[OpenJDK 2D-Dev] Various fixes to pisces stroke widening code
james.graham at oracle.com
Wed Jul 21 03:46:16 UTC 2010
This is awesome! Thanks for doing this.
I agree with all of your comments below. Here are some thoughts on the
91 - is there a reason to copy the dash array? Theoretically if this
object were used in an arbitrary fashion it is good sense to protect
against data changing out from under it, but in practice we only ever
feed it the array that came from a BasicStroke object which was already
protected from arbitrary changes and is copied every time we fetch it so
this is one more unfortunately extra fetch that isn't needed in
practice. (Ideally we'd instrument an extractor for BasicStroke so we
could get the raw array without the defensive copy in getDashArray()...)
169 - if origLen reaches the end of the dash exactly (the "==" case)
then shouldn't you flip the dashOn variable? That would happen if you
drop through to the following code (i.e. change the test to just "<"),
but it would require a bit more calculation. If you leave the phase
equal to the dash size (which is what happens now in the "==" case) then
the next time through the if will fail and you will end up with a second
goTo to the same coordinates that the previous dash ended on before
flipping the dashOn variable and circling back - which is a waste of a
bunch of calculations. Or was there some bookkeeping issue that arose
when the "==" case dropped through?
248 - is the normalize parameter used yet? Not a complaint - I just
didn't see it getting used and wanted to make sure I didn't miss something.
257-261 - both Stroker and Dasher grab the t4 values into local
variables. Hotspot might cover up this sin if the T4 stays in the young
generation, but for a long path the T4 may move into an older generation
and take more to collect. Maybe it would be worth just passing in the 4
values to the Stroker and Dasher constructors rather than encapsulating
them in a T4 that is immediately stripped and ignored?
367 - you left a stats printing call in here.
I note some confusion below over comparing subpixel values to pixel
values. Perhaps a convention where all subpixel values would be in
variables with "sub" in their name or something like that would make it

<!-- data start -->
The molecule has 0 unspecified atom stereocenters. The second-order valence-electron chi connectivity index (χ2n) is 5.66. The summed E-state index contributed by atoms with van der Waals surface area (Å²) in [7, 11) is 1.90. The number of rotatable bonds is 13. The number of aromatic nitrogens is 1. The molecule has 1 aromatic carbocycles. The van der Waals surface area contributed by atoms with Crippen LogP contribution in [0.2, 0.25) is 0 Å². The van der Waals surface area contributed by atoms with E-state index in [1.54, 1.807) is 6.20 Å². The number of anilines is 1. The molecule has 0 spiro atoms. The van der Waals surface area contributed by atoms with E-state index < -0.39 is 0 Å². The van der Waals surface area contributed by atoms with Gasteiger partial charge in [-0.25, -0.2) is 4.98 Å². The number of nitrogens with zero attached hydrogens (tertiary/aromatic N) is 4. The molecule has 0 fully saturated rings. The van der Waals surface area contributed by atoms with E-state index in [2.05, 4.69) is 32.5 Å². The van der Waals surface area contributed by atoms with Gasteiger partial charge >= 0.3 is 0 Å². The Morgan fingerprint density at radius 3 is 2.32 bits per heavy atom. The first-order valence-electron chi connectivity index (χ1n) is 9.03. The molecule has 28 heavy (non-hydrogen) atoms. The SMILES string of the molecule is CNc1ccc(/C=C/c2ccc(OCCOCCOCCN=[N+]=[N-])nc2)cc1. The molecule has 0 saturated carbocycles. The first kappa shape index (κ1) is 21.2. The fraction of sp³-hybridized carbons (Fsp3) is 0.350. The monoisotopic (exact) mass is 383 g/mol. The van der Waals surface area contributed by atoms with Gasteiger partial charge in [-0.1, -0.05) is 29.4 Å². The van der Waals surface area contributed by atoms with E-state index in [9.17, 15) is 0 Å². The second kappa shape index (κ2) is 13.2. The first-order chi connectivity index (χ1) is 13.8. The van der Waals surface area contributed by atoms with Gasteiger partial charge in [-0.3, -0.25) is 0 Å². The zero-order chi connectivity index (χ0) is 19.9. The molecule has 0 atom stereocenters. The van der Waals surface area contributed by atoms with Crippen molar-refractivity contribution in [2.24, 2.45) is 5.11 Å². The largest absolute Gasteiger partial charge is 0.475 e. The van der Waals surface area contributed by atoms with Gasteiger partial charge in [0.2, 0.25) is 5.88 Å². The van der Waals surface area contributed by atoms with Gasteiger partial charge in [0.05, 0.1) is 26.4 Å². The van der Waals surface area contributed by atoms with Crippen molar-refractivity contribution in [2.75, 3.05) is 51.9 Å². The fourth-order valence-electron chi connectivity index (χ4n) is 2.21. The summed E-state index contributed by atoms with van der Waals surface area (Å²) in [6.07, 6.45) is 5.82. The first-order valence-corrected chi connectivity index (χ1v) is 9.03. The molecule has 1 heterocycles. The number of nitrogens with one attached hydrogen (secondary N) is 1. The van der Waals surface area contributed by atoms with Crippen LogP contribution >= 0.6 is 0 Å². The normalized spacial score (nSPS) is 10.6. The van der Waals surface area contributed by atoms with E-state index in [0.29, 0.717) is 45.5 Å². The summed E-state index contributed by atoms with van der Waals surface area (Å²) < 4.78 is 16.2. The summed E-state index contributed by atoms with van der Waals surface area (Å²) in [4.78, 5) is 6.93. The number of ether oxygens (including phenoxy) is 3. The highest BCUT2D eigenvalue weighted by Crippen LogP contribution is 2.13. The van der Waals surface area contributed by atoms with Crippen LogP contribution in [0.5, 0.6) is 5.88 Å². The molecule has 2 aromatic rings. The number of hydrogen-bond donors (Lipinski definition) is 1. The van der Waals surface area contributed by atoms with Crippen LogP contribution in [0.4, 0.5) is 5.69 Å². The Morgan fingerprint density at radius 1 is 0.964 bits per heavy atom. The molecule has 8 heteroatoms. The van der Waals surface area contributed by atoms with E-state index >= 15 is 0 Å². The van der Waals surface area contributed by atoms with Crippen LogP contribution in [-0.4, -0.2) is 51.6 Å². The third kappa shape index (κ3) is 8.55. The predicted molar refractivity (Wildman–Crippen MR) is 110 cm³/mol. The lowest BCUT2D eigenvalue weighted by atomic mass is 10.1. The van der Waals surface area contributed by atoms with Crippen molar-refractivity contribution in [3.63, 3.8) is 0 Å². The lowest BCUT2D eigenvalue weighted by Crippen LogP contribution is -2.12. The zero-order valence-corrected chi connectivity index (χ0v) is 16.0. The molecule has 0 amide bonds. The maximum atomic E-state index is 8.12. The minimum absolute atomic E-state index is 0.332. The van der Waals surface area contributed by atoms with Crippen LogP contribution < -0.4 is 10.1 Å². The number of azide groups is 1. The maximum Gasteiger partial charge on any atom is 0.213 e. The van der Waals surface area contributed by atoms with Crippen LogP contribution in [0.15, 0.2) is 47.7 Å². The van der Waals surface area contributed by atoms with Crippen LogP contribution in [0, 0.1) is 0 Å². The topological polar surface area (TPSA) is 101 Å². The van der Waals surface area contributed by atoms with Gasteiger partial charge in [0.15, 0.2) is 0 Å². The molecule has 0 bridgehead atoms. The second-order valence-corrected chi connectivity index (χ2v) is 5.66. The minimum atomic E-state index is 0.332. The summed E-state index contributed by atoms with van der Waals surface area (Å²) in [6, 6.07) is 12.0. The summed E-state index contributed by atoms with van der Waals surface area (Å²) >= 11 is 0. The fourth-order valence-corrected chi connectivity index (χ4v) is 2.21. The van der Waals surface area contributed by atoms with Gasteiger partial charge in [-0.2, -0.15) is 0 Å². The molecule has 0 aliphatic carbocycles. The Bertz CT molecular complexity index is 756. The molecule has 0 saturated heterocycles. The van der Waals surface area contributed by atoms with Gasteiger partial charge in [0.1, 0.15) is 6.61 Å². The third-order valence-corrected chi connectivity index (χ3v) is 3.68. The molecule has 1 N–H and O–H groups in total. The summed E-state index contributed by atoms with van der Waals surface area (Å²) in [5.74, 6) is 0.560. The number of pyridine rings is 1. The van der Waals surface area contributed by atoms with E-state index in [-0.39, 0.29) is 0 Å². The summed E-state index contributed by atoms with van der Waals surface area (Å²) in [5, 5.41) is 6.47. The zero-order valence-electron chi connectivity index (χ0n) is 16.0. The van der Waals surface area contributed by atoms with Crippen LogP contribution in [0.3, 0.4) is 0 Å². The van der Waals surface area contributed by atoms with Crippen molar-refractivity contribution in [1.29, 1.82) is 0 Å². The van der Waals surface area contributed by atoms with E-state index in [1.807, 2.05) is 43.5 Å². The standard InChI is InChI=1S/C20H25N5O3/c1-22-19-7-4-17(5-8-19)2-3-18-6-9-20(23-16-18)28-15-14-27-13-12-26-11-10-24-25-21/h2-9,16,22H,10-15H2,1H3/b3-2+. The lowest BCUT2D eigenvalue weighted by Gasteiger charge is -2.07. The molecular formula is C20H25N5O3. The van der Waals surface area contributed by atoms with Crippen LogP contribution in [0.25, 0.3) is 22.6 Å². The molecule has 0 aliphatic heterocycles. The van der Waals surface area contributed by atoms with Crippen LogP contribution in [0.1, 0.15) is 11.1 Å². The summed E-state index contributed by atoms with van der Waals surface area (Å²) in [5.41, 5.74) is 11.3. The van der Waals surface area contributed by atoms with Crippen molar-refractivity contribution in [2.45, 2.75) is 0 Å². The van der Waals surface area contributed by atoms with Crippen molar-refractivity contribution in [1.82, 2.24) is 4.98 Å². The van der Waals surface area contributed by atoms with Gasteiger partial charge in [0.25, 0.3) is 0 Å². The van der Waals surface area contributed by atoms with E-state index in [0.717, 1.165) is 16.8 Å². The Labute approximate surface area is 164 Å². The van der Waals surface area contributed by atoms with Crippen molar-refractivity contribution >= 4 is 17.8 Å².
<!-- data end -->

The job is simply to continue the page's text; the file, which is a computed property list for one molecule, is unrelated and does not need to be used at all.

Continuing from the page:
more maintainable (and correct in the short term).
47,48 - any reason to move these fields around? (Not a complaint - just
wondering if you had a reason.)
129 - note this could overflow, but I imagine that the bounds came from
a device clip which means there would have to be some drawable created
that was larger than MAX_INT/SUB_POS_XY. If that is true then it
probably isn't worth worrying about, but a comment might help point that
157 - Personally I'd call close before I started working on the new
data, but that's just my coding layout style. Also, does close() always
do the "right thing" if no path has been created yet? For one thing it
looks like it always results in a call to "lineTo" no matter what which
I'm guessing "happens to" fall into the short-circuit for horizontal
lines in lineTo, but I haven't verified it. In fact I think I see a
problem in that firstOrientation is not set to 0 and so if you have 2
moveto's in a row then the second one will call close() and find that
the orientations don't match and increment flips. That isn't a critical
problem since flips is only used to allocate memory, but it would
allocate more than needed in that case. (not to mention emitting
unnecessary linetos) Suggestion - set firstOrientation to 0 in moveto
and test for firstOrientation==0 in close() so that close() doesn't add
any geometry to something that has no deflections yet.
171 - Aren't x0,y0 stored as subpix values? You would then be comparing
a subpix value to a non-subpix value. Perhaps if the subpix calls are
moved to the top of the function I think this should work OK?
194,197 - Shouldn't these be constants, or based on the SUB_POS_XY?
---- Warning: potential can of worms ----
BTW, I never traced this through to see why it was needed, but I've seen
a lot of renderers get afraid of vertices on pixel boundaries for
similar reasons, but most of them are wrong because they miss the fact
that the last coordinate on a line should be ignored by the scanline
counts because of the rule of "any pixel on a horizontal edge should be
outside the path if the area right below it is outside". Basically, we
fill from x0 up to but not including x1 and also from y0 up to but not
including y1. Thus, only y0 would trigger a scanline increment and y1
would never do so. If the following segment immediately heads up then
both of those segments would "end" on the same scanline and be ignored.